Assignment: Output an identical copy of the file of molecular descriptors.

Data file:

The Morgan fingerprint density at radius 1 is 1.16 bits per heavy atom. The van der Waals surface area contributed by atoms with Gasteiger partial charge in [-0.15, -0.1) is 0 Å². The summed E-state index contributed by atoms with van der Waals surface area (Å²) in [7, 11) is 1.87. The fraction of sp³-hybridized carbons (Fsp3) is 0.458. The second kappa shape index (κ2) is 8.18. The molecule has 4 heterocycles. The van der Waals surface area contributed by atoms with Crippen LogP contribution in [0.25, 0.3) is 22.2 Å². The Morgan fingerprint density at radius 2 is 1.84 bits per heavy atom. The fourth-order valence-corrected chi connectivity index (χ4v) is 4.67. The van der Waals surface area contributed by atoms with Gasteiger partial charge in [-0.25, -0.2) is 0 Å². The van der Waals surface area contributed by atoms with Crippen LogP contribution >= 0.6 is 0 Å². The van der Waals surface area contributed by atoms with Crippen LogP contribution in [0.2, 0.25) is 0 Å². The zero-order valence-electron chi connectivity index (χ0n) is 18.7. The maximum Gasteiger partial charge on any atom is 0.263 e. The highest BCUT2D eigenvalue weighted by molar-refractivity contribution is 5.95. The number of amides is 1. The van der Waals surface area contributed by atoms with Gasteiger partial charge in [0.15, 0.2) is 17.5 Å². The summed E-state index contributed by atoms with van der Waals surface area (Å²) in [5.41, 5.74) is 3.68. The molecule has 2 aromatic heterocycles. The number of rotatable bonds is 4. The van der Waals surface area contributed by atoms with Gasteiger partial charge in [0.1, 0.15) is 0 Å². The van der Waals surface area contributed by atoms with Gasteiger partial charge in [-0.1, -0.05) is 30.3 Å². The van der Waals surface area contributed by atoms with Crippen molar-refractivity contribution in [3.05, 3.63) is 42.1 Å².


The Morgan fingerprint density at radius 1 is 1.16 bits per heavy atom. The van der Waals surface area contributed by atoms with Gasteiger partial charge in [-0.15, -0.1) is 0 Å². The summed E-state index contributed by atoms with van der Waals surface area (Å²) in [7, 11) is 1.87. The fraction of sp³-hybridized carbons (Fsp3) is 0.458. The second kappa shape index (κ2) is 8.18. The molecule has 4 heterocycles. The van der Waals surface area contributed by atoms with Crippen LogP contribution in [0.25, 0.3) is 22.2 Å². The Morgan fingerprint density at radius 2 is 1.84 bits per heavy atom. The fourth-order valence-corrected chi connectivity index (χ4v) is 4.67. The van der Waals surface area contributed by atoms with Gasteiger partial charge in [-0.25, -0.2) is 0 Å². The van der Waals surface area contributed by atoms with Crippen LogP contribution >= 0.6 is 0 Å². The van der Waals surface area contributed by atoms with Crippen LogP contribution in [0.2, 0.25) is 0 Å². The zero-order valence-electron chi connectivity index (χ0n) is 18.7. The maximum Gasteiger partial charge on any atom is 0.263 e. The highest BCUT2D eigenvalue weighted by molar-refractivity contribution is 5.95. The number of amides is 1. The van der Waals surface area contributed by atoms with Gasteiger partial charge in [0.15, 0.2) is 17.5 Å². The summed E-state index contributed by atoms with van der Waals surface area (Å²) in [5.41, 5.74) is 3.68. The molecule has 2 aromatic heterocycles. The number of rotatable bonds is 4. The van der Waals surface area contributed by atoms with Gasteiger partial charge in [0.1, 0.15) is 0 Å². The van der Waals surface area contributed by atoms with Gasteiger partial charge in [-0.1, -0.05) is 30.3 Å². The van der Waals surface area contributed by atoms with Crippen molar-refractivity contribution in [3.05, 3.63) is 42.1 Å².